Cambridge, UK – SciBite, the award-winning semantic technology company, today announced the launch of SciBite AI, a state-of-the-art Artificial Intelligence software platform for leveraging machine learning models alongside semantic technologies to unlock insights into Life Sciences data.
SciBite AI offers capabilities beyond the plethora of other AI solutions in the market by combining machine learning with SciBite’s established industry-leading ontology-based semantics, enabling customers to unlock insights hidden in the mountain of life science text. SciBite AI has been designed to meet key needs for the life sciences with three guiding goals:
SciBite AI was created using state-of-the-art deep learning language models, trained with data leveraging SciBite’s industry-leading semantic technology and curation. The platform offers a wide variety of functions, including:
SciBite AI’s architecture is designed to remove the need to write complicated code, ensuring it is readily deployable for applications. The solution is also customised for scientific text, ensuring it is optimised for use in the life sciences, often a weakness of more generic tools.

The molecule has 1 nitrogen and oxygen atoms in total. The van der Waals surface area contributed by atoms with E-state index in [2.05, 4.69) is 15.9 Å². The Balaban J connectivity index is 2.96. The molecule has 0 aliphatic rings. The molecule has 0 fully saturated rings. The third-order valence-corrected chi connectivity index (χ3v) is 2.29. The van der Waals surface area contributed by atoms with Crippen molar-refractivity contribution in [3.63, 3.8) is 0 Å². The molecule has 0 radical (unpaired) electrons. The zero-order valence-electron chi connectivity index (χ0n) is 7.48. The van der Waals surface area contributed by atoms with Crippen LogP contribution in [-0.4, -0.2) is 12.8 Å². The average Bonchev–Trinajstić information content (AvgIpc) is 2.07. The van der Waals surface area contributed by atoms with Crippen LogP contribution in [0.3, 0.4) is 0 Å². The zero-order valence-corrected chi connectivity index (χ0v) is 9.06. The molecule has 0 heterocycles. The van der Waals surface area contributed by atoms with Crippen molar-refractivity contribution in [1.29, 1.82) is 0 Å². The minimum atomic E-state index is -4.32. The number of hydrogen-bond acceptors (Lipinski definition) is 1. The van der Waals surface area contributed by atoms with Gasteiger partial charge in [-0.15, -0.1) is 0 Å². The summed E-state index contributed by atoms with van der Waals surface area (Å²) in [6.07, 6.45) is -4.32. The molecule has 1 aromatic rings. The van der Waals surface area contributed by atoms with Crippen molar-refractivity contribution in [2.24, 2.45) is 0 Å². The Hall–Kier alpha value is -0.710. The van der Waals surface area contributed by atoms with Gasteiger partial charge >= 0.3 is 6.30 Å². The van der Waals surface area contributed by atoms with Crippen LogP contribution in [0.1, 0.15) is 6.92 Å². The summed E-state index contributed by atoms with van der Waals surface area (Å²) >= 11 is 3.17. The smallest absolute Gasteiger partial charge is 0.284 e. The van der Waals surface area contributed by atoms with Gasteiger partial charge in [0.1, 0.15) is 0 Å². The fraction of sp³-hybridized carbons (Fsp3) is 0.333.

“SciBite AI represents the next generation in our ability to understand and analyse scientific text,” says SciBite’s CTO, James Malone. “Our software now exploits and helps build our life science ontologies, as well as find novel and relevant relationships within data. With SciBite AI we offer a complete solution from managing core data standards to advanced AI-based discovery.”
Learn more at Scibite AI
SciBite is an award-winning semantic software company offering an ontology-led approach to transforming unstructured content into machine-readable data. Supporting the top 20 pharma with use cases across life sciences, SciBite empowers customers with fast, flexible, deployable API technologies, making it a critical component in data-led strategies.
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SciBite's CTO James Malone explains how the semantic approach to using ontologies is essential in successfully training machine learning data sets. In this blog he discusses how Sherlock Holmes (amongst others) made an appearance when we looked to exploit the efforts of Wikipedia to identify articles relevant to the life science domain for a language model project.Read
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